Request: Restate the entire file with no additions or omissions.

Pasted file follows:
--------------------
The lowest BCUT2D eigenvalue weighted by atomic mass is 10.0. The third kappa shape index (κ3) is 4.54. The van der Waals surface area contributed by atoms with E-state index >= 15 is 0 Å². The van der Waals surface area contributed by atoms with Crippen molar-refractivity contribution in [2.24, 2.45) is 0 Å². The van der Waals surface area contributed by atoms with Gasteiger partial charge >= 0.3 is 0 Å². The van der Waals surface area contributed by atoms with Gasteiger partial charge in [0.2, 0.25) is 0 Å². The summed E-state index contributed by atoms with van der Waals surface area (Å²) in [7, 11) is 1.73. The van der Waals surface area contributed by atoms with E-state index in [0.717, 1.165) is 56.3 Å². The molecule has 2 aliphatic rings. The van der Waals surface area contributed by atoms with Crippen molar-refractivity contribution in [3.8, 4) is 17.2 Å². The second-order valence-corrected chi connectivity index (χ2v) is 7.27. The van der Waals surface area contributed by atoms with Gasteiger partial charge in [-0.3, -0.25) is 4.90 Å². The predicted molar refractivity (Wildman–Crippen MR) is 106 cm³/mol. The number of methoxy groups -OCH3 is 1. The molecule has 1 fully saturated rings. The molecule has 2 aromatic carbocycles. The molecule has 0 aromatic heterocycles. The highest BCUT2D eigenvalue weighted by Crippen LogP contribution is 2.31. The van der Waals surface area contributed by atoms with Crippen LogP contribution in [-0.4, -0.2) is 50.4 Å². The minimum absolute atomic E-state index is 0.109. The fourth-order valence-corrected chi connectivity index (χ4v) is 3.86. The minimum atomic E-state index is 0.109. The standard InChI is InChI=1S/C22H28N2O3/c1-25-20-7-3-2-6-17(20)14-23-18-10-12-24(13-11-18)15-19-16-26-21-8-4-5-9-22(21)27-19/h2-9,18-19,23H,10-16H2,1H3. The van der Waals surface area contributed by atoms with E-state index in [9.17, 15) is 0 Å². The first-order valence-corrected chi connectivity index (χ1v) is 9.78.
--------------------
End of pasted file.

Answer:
The lowest BCUT2D eigenvalue weighted by atomic mass is 10.0. The third kappa shape index (κ3) is 4.54. The van der Waals surface area contributed by atoms with E-state index >= 15 is 0 Å². The van der Waals surface area contributed by atoms with Crippen molar-refractivity contribution in [2.24, 2.45) is 0 Å². The van der Waals surface area contributed by atoms with Gasteiger partial charge >= 0.3 is 0 Å². The van der Waals surface area contributed by atoms with Gasteiger partial charge in [0.2, 0.25) is 0 Å². The summed E-state index contributed by atoms with van der Waals surface area (Å²) in [7, 11) is 1.73. The van der Waals surface area contributed by atoms with E-state index in [0.717, 1.165) is 56.3 Å². The molecule has 2 aliphatic rings. The van der Waals surface area contributed by atoms with Crippen molar-refractivity contribution in [3.8, 4) is 17.2 Å². The second-order valence-corrected chi connectivity index (χ2v) is 7.27. The van der Waals surface area contributed by atoms with Gasteiger partial charge in [-0.3, -0.25) is 4.90 Å². The predicted molar refractivity (Wildman–Crippen MR) is 106 cm³/mol. The number of methoxy groups -OCH3 is 1. The molecule has 1 fully saturated rings. The molecule has 2 aromatic carbocycles. The molecule has 0 aromatic heterocycles. The highest BCUT2D eigenvalue weighted by Crippen LogP contribution is 2.31. The van der Waals surface area contributed by atoms with Crippen LogP contribution in [-0.4, -0.2) is 50.4 Å². The minimum absolute atomic E-state index is 0.109. The fourth-order valence-corrected chi connectivity index (χ4v) is 3.86. The minimum atomic E-state index is 0.109. The standard InChI is InChI=1S/C22H28N2O3/c1-25-20-7-3-2-6-17(20)14-23-18-10-12-24(13-11-18)15-19-16-26-21-8-4-5-9-22(21)27-19/h2-9,18-19,23H,10-16H2,1H3. The van der Waals surface area contributed by atoms with E-state index in [9.17, 15) is 0 Å². The first-order valence-corrected chi connectivity index (χ1v) is 9.78.